Christopher Nolan’s lastest emotional rollercoaster is out of this world

EMOTIONAL. This is undoubtedly the word that will be most used to describe Christopher Nolan’s latest cinematic epic Interstellar. Many of my more esteemed colleagues have mentioned this in their reviews, claiming that this is an unusual move for Nolan. However, I feel this is unfair, as many of his films have hinged on the emotions of their characters.

Set at an undisclosed point in the future, Earth is dying and – in an attempt to save it – humanity has placed a strong focus on the growing of crops. However, with each type of crop slowly disappearing, the remnants of NASA has decided to explore a recently opened wormhole in the hopes of saving humanity. Matthew McConaughey leads this expedition as Cooper, alongside Brand (Anne Hathaway), Doyle (Wes Bentley) and Romilly (David Gyasi).

interstellar-featWhile my above description portrays the film as a massive space opera (and it is), where the true heart of the film lies is in the relationship between Cooper and his daughter Murph (Mackenzie Foy). The two deliver spectacular performances, and make you feel the pain of a father being separated from his children.

McConaughey continues his incredible comeback, giving what can only be described as a wonderfully moving performance as Cooper. It is strange to think that this is the same actor who, only a few years ago, was considered a laughing stock by critics such as myself. Never let it be said I am not prepared to eat my own words.

One scene in particular, in which Cooper is sent a number of videos from his children on Earth, ranks as one of the most powerful scenes in cinema this year, and one of the finest of McConaughey’s career.

Like every Nolan film, the cinematography is utterly breath-taking, allowing us to believe in these vast alien worlds. Despite the loss of Nolan’s former cinematographer, Wally Pfister, Hoyte Van Hoytema has taken up this enormous challenge, and delivered a beautiful cinematic experience.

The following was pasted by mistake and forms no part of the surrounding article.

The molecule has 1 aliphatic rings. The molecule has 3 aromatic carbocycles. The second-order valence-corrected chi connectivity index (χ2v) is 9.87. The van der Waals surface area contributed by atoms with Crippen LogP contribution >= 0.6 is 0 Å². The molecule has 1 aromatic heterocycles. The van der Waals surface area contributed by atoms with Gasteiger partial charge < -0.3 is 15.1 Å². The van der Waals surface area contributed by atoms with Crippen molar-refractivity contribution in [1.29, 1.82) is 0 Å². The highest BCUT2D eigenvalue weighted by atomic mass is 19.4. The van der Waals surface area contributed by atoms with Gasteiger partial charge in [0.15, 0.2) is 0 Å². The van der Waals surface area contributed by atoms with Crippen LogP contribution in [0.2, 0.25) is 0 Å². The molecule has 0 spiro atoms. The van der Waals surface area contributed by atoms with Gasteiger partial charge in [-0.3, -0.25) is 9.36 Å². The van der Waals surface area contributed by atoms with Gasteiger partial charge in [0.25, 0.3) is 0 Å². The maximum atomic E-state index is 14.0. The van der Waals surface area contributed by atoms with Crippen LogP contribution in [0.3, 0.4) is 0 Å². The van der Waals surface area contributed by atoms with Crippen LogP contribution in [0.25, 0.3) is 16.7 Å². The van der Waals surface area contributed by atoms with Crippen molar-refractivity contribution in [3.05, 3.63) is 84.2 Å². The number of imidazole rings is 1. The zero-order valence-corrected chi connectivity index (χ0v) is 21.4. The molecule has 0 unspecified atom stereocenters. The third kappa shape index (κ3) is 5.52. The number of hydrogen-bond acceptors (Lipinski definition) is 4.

Nolan has developed a movie that is simply a marvel to behold, with a spectacular cast and beautiful visuals. As for the script of the film… this is ultimately where critics seem to be divided. Given the secretive nature of this movie, I shall not say exactly what happens, but the third act of this film has been polarising to say the least. While I cannot account for personal taste, and your experience may differ to mine, I personally enjoyed the final act. This is primarily because it kept the film’s heart rooted where it always has been – the relationship between Murph and Cooper.

I cannot guarantee that you will love Interstellar; it is a movie that will sit with you and will leave you with strong opinions, one way or the other. However, as this is a review, and I am required to give my own opinion; I feel that this movie is a success. While the run time approaches three hours, the movie never dragged. Nolan and his team have crafted a spectacular tale of a man, trying to save humanity, who wants desperately to return to his children. To say any more would potentially ruin some of the movie’s surprise, so in summation… go see it now!